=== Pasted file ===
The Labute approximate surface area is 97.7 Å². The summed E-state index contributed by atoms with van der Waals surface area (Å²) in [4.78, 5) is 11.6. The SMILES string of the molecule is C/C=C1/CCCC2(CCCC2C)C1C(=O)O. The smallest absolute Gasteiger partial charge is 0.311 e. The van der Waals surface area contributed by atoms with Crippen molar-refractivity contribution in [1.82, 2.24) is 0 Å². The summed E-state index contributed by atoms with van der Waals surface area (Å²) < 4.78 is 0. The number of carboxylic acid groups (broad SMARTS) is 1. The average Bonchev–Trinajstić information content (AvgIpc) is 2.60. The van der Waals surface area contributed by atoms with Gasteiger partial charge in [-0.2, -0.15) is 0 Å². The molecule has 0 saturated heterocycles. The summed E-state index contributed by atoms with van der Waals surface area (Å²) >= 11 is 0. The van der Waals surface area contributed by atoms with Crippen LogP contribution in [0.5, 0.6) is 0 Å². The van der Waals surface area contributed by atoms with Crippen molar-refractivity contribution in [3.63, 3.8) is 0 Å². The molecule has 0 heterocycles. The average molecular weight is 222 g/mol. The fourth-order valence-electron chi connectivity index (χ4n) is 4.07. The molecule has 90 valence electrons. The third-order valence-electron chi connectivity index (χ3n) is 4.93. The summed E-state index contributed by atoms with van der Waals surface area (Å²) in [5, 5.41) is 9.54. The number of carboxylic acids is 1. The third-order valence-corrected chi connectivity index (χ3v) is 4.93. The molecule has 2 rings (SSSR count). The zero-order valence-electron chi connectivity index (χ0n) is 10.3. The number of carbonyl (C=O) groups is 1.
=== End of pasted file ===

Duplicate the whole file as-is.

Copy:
The Labute approximate surface area is 97.7 Å². The summed E-state index contributed by atoms with van der Waals surface area (Å²) in [4.78, 5) is 11.6. The SMILES string of the molecule is C/C=C1/CCCC2(CCCC2C)C1C(=O)O. The smallest absolute Gasteiger partial charge is 0.311 e. The van der Waals surface area contributed by atoms with Crippen molar-refractivity contribution in [1.82, 2.24) is 0 Å². The summed E-state index contributed by atoms with van der Waals surface area (Å²) < 4.78 is 0. The number of carboxylic acid groups (broad SMARTS) is 1. The average Bonchev–Trinajstić information content (AvgIpc) is 2.60. The van der Waals surface area contributed by atoms with Gasteiger partial charge in [-0.2, -0.15) is 0 Å². The molecule has 0 saturated heterocycles. The summed E-state index contributed by atoms with van der Waals surface area (Å²) >= 11 is 0. The van der Waals surface area contributed by atoms with Crippen LogP contribution in [0.5, 0.6) is 0 Å². The van der Waals surface area contributed by atoms with Crippen molar-refractivity contribution in [3.63, 3.8) is 0 Å². The molecule has 0 heterocycles. The average molecular weight is 222 g/mol. The fourth-order valence-electron chi connectivity index (χ4n) is 4.07. The molecule has 90 valence electrons. The third-order valence-electron chi connectivity index (χ3n) is 4.93. The summed E-state index contributed by atoms with van der Waals surface area (Å²) in [5, 5.41) is 9.54. The number of carboxylic acids is 1. The third-order valence-corrected chi connectivity index (χ3v) is 4.93. The molecule has 2 rings (SSSR count). The zero-order valence-electron chi connectivity index (χ0n) is 10.3. The number of carbonyl (C=O) groups is 1.